Chris Forsberg

‘Anything it takes': Inside Joe Mazzulla's fierce competitive streak

'He wants to win more than probably anybody in that entire organization.'

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It’s mid-May 2023, there are still four hours before the Boston Celtics tip off a home playoff game, and the court in front of the Boston bench at a nearly empty TD Garden already resembles some combination of a basketball game and a WWE Royal Rumble.

Celtics head coach Joe Mazzulla and members of his coaching staff are engaging in a half-court pickup game that sometimes feels more intense than the featured attraction scheduled later that night. There is a lot of screaming. Bodies appear to flail in every direction. Members of the dance team loosening up nearby seem concerned for their safety.

“It was tackle football,” confirmed former Celtics assistant Alex Barlow, who jumped into last year's playoff pickup games after coaching the Maine Celtics. “I loved it because I like physicality and Joe loves physicality. But he just wants to win. He wants to do anything and everything it takes to win. And that’s, honestly, what I respect most about him.”

Footage from a January 2023 coaches game had already found its way onto a national TV broadcast and featured Mazzulla 1) dragging an assistant to the ground by his arm trying to fight for position in the paint and 2) hitting the same staffer with basically a double axe-handle while defending a 3-pointer.

No one is quite sure if any infractions were whistled. No blood, no foul.

Fast forward to Thursday night: The Celtics were up 18 on the Phoenix Suns with under three minutes to play when Mazzulla elected to contest a Royce O’Neale post-whistle 3-pointer in front of the Boston bench. Poor O’Neale was 0-for-7 on the night, and even with victory all but secured, Mazzulla wasn’t taking any chances that an opposing player might find a rhythm.

It was Kevin Garnett, maybe the most ruthless competitor in league history, who popularized blocking shots after the whistle. Two decades later, Mazzulla might be setting a new trend for coaches.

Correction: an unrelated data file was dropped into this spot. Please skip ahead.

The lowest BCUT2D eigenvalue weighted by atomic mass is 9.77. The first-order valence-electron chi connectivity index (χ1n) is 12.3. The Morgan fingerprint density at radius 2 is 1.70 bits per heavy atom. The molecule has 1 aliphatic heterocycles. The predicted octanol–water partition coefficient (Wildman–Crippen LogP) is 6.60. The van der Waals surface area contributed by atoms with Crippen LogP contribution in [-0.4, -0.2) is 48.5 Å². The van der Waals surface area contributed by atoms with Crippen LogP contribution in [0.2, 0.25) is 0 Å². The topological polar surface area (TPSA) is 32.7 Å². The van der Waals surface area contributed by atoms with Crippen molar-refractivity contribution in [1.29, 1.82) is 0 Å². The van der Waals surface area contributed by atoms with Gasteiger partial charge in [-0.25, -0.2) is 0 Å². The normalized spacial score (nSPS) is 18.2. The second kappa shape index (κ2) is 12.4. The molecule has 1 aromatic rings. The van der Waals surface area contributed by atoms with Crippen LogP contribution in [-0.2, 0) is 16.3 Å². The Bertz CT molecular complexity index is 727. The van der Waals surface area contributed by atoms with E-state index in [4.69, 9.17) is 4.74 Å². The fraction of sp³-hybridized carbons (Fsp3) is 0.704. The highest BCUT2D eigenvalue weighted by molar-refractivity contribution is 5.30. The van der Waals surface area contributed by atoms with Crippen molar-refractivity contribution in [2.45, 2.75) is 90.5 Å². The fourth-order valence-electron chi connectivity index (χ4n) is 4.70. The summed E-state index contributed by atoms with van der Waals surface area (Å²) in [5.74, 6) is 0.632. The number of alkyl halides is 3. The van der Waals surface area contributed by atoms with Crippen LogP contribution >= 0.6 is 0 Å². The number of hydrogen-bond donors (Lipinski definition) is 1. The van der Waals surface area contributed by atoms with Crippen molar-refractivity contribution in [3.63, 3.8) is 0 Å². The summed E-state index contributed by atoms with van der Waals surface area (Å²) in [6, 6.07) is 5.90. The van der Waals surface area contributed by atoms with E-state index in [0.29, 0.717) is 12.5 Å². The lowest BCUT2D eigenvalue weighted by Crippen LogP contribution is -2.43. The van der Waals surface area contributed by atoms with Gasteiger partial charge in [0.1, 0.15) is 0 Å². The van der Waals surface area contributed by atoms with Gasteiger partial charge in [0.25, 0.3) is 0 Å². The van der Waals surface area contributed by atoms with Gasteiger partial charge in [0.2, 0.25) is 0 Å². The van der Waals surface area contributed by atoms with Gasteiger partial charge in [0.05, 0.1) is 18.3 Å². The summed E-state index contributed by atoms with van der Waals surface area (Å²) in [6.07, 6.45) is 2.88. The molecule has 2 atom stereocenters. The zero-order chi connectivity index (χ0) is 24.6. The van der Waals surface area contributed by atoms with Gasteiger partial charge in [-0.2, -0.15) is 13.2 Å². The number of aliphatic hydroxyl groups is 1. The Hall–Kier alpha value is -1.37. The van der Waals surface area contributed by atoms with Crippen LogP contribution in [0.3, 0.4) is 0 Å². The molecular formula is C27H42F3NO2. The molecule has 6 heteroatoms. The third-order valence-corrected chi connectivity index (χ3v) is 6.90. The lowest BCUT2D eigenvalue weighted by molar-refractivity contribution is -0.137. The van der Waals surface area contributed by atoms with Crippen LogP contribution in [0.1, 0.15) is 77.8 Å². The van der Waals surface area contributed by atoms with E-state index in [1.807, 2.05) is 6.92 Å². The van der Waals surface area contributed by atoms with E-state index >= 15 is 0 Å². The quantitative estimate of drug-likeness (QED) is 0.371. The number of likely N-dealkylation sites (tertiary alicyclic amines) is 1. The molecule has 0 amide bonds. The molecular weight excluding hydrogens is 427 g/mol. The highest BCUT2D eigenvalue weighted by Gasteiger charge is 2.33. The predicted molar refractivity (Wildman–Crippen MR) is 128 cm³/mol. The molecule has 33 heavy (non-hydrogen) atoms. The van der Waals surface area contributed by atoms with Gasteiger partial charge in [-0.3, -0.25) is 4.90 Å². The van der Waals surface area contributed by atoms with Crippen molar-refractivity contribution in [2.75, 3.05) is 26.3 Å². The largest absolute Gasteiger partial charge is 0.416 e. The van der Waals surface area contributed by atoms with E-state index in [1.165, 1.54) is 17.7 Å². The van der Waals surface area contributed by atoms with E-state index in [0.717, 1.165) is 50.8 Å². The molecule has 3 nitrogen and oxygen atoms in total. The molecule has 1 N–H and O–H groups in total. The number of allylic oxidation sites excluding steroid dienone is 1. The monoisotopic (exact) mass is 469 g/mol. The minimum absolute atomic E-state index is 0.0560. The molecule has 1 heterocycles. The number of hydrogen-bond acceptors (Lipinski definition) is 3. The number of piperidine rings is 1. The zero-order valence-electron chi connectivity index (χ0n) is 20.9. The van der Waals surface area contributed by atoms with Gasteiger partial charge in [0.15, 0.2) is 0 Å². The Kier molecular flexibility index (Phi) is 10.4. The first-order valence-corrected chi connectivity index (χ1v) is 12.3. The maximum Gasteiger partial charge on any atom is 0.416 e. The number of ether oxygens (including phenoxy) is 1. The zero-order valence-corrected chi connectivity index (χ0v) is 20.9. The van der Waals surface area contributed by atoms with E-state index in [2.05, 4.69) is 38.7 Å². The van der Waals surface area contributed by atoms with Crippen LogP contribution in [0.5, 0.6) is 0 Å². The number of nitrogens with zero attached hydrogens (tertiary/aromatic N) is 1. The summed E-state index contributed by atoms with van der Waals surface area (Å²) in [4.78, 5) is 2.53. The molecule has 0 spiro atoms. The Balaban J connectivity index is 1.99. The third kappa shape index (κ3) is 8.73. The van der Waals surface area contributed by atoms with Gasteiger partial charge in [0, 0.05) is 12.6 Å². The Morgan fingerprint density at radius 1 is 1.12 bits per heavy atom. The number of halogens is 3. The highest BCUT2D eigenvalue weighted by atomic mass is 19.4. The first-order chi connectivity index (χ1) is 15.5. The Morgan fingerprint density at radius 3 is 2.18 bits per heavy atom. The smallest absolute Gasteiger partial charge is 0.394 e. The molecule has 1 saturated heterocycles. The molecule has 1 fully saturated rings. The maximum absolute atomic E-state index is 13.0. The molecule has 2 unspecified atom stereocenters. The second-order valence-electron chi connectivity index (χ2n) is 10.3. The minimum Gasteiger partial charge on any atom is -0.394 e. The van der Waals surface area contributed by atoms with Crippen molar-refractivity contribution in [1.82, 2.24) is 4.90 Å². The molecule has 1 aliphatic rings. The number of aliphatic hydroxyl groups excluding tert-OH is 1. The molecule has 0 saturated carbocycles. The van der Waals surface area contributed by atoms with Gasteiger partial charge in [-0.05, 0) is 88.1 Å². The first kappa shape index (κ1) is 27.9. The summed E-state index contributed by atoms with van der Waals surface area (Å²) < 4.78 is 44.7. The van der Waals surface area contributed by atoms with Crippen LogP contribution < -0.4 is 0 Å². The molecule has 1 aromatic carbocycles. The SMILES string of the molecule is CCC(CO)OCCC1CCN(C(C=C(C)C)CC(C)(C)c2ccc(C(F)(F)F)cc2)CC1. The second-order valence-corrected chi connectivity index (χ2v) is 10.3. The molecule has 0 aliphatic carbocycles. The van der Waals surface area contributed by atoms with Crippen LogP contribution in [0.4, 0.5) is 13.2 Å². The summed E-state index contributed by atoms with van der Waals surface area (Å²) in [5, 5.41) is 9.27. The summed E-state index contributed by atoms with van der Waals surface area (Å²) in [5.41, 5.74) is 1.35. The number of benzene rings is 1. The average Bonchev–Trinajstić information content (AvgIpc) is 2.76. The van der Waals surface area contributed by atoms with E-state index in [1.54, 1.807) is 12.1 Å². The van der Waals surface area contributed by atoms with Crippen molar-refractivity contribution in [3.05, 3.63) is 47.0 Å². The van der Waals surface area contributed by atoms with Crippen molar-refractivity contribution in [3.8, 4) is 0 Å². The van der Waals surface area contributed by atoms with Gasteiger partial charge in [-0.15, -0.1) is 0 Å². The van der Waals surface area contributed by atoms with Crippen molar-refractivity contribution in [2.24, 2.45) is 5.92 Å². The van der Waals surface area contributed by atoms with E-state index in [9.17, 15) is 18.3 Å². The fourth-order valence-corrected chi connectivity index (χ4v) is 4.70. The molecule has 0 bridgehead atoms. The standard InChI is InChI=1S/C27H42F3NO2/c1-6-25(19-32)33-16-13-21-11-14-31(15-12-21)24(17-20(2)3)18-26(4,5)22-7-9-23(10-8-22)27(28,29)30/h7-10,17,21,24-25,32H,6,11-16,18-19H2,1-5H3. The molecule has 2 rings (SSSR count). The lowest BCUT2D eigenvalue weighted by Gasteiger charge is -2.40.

The mere sight of Mazzulla launching towards an opposing shooter was both jarring and hilarious. But after the game, Mazzulla reiterated Boston’s team rule that no one takes rhythm-seeking shots in front of the Celtics' bench.

Added Mazzulla: "If I’m going to ask the guys to contest, staff has to do the same.”

This surely wasn’t the the first sideline glimpse of Mazzulla’s in-game competitiveness. There have been instances over the last two seasons in which a loose ball rolled his way, leading to a tug-of-war with an opposing player, particularly when Mazzulla desired a quick restart to allow his team to attack an unset defense.

And these moments hardly surprise his players.

“Joe being Joe,” shrugged Tatum after Thursday’s win.

Barlow can’t stress enough just how competitive Mazzulla can be.

"I know how badly he wants to win,” said Barlow. "I think he wants to win more than probably anybody in that entire organization.”

Barlow, now an assistant at Butler University, enjoys listening to soundbites from Mazzulla’s press conferences. When Mazzulla playfully jabs reporters for questioning his team’s philosophies or bristles at questions following a tough loss, Barlow knows that’s simply Mazzulla’s competitiveness coming through in his responses.

Inside the walls at Butler University, they still love to tell stories about how unflappable Brad Stevens was as coach there. Stevens' ability to walk stoically to center court and shake an opposing coach’s hand while the rest of his team celebrated a jubilant game-winner is recalled often. So there’s an obvious juxtaposition between the even-keeled Stevens and the shot-contesting Mazzulla.

(To be fair, Stevens famously pump-faked a pull-up 3-pointer in front of the Boston bench in Sacramento after a goaltending call during one of his final seasons as coach of the Celtics). 

Stevens might be slightly more measured in his public interactions, but both he and Mazzulla are clearly hellbent on securing Banner 18. Mazzulla’s competitiveness endeared him to Stevens when selecting a new head coach in the fall of 2022.

Get a peek behind the curtain with this exclusive clip of Joe Mazzulla mic'd up at Celtics practice

Mazzulla is slowly endearing himself to a Celtics fan base that has lofty expectations, particularly given the successes of the coaches that came immediately before him. Some have quibbled with Mazzulla's timeout usage, his lineup decisions, and the team’s love of the 3-point shot. But Mazzulla has guided this talent-filled roster that Stevens delivered to the NBA’s best record, which includes a 9.5-game lead in the East with 16 games to play.

What the Celtics do in May and June — and we don’t meant those pregame pickup runs — will define how Mazzulla — and the season as a whole — is graded.

Still, contesting O’Neale’s jumper might be the quickest pathway to truly winning this city’s heart. Short of walking around with a cup of Dunkin’ glued to your palm and swearing at other drivers, nothing confirms a Boston mentality quite like a win-at-all-costs attitude. 

Mazzulla will do anything to win. Just asks anyone who still has the bruises from those pickup games.

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